Sound Stories. Sound Voices.
Play Live Radio
Next Up:
0:00
0:00
Available On Air Stations
You are on the KUOW archive site. Click here to go to our current site.

Tampering Revealed, State Throws Out Seattle School’s Test Scores

test.JPG
Flickr Photo/Benjamin Chun
/

  When Beacon Hill International School in Seattle submitted its tests last spring, district officials spotted improbably high scores schoolwide.

Now, the state schools office has invalidated test results for the elementary school. This is the first time an entire school’s state test scores have been thrown out due to tampering.

KUOW reporter Ann Dornfeld spoke on Wednesday with Ross Reynolds about what might have happened -- was it cheating? Sabotage by someone who objects to standardized testing?

A bid for bonus pay by an administrator?

ROSS REYNOLDS:

Ann, how did this first come to light?

ANN DORNFELD:

Well, the district first noticed that there was something fishy with the tests from Beacon Hill International School.

[asset-pullquotes[{"quote": "It could be that someone who objects to standardized testing sabotaged the school's test results in order to prove a point. Or someone could have done this to make the school look bad.", "style": "inset"}]]The scores were unusually high across the board among the third through fifth grade students. Those are the grades that take the state (Measurements of Student Progress) test.

The district asked the state to investigate.

ROSS:

What do we know about the extent of the changes made to the tests?

ANN:

The state found a huge number of erasures of incorrect answers and the correct answers filled in instead.

For example, on one third-grade math question, every single student got the answer right.

But 30 tests showed that the students’ answers had initially been wrong, then were erased and changed to the right answer.

The result was that the school looked like it was doing better than most schools around the state, and far better than it had in recent years.

State officials ran data analysis on the scores and found that it was highly unlikely that these scores were authentic.

So they threw out the entire school’s spring test results.

ROSS:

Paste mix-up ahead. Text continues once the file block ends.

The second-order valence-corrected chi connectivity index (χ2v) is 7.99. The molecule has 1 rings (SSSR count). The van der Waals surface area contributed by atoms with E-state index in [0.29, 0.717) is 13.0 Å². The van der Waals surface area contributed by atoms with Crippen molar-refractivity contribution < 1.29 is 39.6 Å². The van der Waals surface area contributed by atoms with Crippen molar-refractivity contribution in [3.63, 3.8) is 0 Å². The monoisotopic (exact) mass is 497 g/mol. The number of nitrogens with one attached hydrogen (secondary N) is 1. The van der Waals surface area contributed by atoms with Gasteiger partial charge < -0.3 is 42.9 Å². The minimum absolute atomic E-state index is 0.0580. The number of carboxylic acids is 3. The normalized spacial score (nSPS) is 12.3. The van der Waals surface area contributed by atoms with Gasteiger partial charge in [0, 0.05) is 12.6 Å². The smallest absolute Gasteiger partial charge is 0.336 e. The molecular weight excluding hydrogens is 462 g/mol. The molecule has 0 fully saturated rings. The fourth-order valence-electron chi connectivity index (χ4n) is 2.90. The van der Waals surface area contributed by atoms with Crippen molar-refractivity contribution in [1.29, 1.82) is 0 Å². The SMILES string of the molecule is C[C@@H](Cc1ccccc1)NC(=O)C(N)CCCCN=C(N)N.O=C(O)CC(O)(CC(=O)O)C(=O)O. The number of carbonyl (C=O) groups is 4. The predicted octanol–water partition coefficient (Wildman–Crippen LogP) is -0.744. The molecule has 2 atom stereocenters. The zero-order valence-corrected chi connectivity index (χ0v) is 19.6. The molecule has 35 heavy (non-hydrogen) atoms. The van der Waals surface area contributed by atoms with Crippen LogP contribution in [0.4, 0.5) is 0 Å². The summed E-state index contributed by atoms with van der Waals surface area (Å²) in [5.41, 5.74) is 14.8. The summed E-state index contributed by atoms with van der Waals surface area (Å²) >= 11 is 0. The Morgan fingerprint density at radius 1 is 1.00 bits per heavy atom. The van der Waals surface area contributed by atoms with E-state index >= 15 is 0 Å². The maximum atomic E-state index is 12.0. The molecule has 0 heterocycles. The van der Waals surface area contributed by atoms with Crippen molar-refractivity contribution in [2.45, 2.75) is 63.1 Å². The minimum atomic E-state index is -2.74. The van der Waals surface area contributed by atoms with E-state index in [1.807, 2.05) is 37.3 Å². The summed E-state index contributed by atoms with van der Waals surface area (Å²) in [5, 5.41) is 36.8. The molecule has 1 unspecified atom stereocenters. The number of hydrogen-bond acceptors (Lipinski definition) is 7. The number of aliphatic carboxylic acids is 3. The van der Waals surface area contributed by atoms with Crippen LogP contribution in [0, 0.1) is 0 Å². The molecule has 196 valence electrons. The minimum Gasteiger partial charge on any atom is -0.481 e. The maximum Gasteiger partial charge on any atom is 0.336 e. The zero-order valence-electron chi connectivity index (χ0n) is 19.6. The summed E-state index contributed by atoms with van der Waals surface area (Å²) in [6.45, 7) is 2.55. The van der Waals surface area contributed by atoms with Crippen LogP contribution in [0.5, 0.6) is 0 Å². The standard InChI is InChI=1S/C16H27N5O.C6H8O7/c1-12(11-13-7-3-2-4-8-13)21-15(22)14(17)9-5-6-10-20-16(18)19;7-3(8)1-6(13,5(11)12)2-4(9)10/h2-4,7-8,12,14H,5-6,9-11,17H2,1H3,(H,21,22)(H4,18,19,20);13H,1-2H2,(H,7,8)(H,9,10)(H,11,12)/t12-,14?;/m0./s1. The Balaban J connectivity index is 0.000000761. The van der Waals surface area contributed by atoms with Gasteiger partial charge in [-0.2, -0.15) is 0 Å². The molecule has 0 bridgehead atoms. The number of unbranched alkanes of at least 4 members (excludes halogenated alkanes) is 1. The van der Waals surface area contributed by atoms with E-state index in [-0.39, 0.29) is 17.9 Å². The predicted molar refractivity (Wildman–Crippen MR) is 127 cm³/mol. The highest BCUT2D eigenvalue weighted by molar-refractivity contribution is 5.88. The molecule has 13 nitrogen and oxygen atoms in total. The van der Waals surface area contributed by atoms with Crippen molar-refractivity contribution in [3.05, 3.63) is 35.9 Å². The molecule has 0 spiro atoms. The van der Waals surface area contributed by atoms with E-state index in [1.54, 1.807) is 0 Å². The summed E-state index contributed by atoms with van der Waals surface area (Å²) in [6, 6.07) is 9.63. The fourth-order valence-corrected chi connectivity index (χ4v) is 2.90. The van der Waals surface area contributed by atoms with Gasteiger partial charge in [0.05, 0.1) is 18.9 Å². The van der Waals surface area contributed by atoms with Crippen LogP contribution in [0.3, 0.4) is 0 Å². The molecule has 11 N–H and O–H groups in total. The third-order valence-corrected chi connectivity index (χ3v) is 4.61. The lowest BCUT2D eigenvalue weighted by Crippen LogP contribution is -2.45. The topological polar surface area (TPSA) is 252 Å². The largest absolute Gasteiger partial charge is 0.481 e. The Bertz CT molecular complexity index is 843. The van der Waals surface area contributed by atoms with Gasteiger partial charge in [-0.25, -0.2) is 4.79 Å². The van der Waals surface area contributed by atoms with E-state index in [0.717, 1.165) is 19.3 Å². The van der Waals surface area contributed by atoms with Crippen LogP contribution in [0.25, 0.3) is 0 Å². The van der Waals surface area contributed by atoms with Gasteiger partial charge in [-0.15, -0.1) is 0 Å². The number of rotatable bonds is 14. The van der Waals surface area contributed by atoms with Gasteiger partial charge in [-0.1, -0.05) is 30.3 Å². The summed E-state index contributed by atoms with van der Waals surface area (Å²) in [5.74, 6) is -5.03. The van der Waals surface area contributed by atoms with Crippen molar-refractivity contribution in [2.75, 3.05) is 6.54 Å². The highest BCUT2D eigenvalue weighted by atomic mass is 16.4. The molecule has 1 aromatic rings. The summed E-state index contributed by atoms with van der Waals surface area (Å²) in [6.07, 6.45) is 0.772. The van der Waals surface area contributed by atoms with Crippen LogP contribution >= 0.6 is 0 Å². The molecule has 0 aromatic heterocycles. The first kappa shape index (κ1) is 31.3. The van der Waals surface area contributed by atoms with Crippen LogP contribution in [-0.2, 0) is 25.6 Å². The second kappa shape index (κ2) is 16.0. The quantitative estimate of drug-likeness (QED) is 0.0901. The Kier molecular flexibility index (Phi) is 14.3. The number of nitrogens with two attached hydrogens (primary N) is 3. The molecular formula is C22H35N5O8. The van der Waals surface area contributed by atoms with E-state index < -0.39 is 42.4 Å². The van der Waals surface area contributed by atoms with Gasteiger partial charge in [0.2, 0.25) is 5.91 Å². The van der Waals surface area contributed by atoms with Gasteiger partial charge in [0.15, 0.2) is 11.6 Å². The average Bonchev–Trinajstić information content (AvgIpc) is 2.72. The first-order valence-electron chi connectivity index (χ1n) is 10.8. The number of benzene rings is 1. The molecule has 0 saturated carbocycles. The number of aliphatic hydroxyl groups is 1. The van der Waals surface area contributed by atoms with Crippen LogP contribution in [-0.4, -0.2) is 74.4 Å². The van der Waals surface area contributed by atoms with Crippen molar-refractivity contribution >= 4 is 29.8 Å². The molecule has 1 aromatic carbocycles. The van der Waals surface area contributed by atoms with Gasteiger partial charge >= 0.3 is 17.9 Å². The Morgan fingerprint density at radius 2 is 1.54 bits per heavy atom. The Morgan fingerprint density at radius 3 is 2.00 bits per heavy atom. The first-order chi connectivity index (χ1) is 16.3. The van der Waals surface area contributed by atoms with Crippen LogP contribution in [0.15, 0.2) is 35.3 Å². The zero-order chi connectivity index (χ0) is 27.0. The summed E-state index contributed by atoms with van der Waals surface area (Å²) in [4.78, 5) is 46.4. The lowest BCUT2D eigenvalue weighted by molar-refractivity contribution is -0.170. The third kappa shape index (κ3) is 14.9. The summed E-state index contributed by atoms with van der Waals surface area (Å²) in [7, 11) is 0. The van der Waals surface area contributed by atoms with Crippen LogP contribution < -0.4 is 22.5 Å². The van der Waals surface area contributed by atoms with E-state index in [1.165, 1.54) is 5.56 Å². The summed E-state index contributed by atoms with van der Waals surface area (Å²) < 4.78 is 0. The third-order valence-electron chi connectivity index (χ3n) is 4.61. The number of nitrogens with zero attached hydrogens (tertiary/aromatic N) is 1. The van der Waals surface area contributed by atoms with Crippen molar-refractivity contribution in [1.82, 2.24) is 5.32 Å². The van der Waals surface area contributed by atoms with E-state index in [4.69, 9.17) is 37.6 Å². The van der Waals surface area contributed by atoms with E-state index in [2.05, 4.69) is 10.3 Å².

What are school officials doing to address this?

ANN:

The state has concluded its investigation, and Seattle Public Schools has an ongoing investigation to find out who was responsible for the tampering.

They say they’ve hired an outside investigator to talk to people at the school – from the students to the administration – to try to figure out what went wrong and how to fix it.

They’ll want to look at who had keys to any rooms where the tests were stored, and the chain of custody after the students completed the tests.

Stacy Howard is a district spokeswoman. She points out that the state test given last spring has been discontinued in favor of new tests that will be aligned with the new Common Core State Standards.

STACY HOWARD, SEATTLE PUBLIC SCHOOLS:

“And now we’re on to the Smarter Balanced testing, and we’re hoping that will better evaluate students’ progress toward college and career readiness and they will be computer-based so we hope that will decrease the odds of something like this happening again.”

ROSS:

There have been other cheating incidents in public schools across the country. Educators at Atlanta Public Schools are on trial now, accused of manipulating test scores. What happened there?

ANN:

In Atlanta, teachers have already come forward to say they were pressured by administrators to change student test scores from wrong to right answers in order to keep their schools afloat, and in order to guarantee cash bonuses for everyone from support staff to the superintendent.

ROSS:

What are the similarities?

ANN:

Seattle doesn’t offer the same kinds of cash bonuses for teachers based on student performance.

But principals and administrators do get thousands of dollars of annual bonuses based in large part on student performance, including test scores.

Of course, it’s not clear whether this was cheating, or who was responsible.

It could be that someone who objects to standardized testing sabotaged the school’s test results in order to prove a point.

Or someone could have done this to make the school look bad.

But there are many who have warned that the increasing pressure on teachers and administrators to boost test scores created an unhealthy incentive for cheating, so that suspicion is out there.